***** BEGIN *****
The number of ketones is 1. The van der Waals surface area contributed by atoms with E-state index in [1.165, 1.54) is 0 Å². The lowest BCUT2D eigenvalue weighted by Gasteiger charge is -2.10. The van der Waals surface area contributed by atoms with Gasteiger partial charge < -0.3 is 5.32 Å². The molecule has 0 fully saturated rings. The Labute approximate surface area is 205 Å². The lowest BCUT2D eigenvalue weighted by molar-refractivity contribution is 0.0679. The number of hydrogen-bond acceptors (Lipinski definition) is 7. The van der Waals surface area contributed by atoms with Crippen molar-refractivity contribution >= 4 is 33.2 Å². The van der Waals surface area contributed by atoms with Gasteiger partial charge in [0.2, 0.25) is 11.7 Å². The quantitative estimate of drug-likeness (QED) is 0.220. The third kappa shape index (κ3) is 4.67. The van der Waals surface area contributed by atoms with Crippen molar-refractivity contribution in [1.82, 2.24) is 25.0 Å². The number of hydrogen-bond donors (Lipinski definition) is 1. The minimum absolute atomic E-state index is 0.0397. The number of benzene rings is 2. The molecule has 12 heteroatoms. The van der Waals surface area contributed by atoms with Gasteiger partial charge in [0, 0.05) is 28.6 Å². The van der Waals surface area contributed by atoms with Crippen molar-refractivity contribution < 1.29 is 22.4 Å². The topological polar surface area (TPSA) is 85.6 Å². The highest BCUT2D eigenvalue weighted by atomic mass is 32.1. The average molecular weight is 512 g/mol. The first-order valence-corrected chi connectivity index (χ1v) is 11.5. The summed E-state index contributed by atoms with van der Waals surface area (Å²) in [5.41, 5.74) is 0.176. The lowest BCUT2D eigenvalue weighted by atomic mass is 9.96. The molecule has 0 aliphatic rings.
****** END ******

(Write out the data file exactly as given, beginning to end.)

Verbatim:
The number of ketones is 1. The van der Waals surface area contributed by atoms with E-state index in [1.165, 1.54) is 0 Å². The lowest BCUT2D eigenvalue weighted by Gasteiger charge is -2.10. The van der Waals surface area contributed by atoms with Gasteiger partial charge < -0.3 is 5.32 Å². The molecule has 0 fully saturated rings. The Labute approximate surface area is 205 Å². The lowest BCUT2D eigenvalue weighted by molar-refractivity contribution is 0.0679. The number of hydrogen-bond acceptors (Lipinski definition) is 7. The van der Waals surface area contributed by atoms with Crippen molar-refractivity contribution >= 4 is 33.2 Å². The van der Waals surface area contributed by atoms with Gasteiger partial charge in [0.2, 0.25) is 11.7 Å². The quantitative estimate of drug-likeness (QED) is 0.220. The third kappa shape index (κ3) is 4.67. The van der Waals surface area contributed by atoms with Crippen molar-refractivity contribution in [1.82, 2.24) is 25.0 Å². The number of hydrogen-bond donors (Lipinski definition) is 1. The minimum absolute atomic E-state index is 0.0397. The number of benzene rings is 2. The molecule has 12 heteroatoms. The van der Waals surface area contributed by atoms with Gasteiger partial charge in [0, 0.05) is 28.6 Å². The van der Waals surface area contributed by atoms with Crippen molar-refractivity contribution < 1.29 is 22.4 Å². The topological polar surface area (TPSA) is 85.6 Å². The highest BCUT2D eigenvalue weighted by atomic mass is 32.1. The average molecular weight is 512 g/mol. The first-order valence-corrected chi connectivity index (χ1v) is 11.5. The summed E-state index contributed by atoms with van der Waals surface area (Å²) in [5.41, 5.74) is 0.176. The lowest BCUT2D eigenvalue weighted by atomic mass is 9.96. The molecule has 0 aliphatic rings.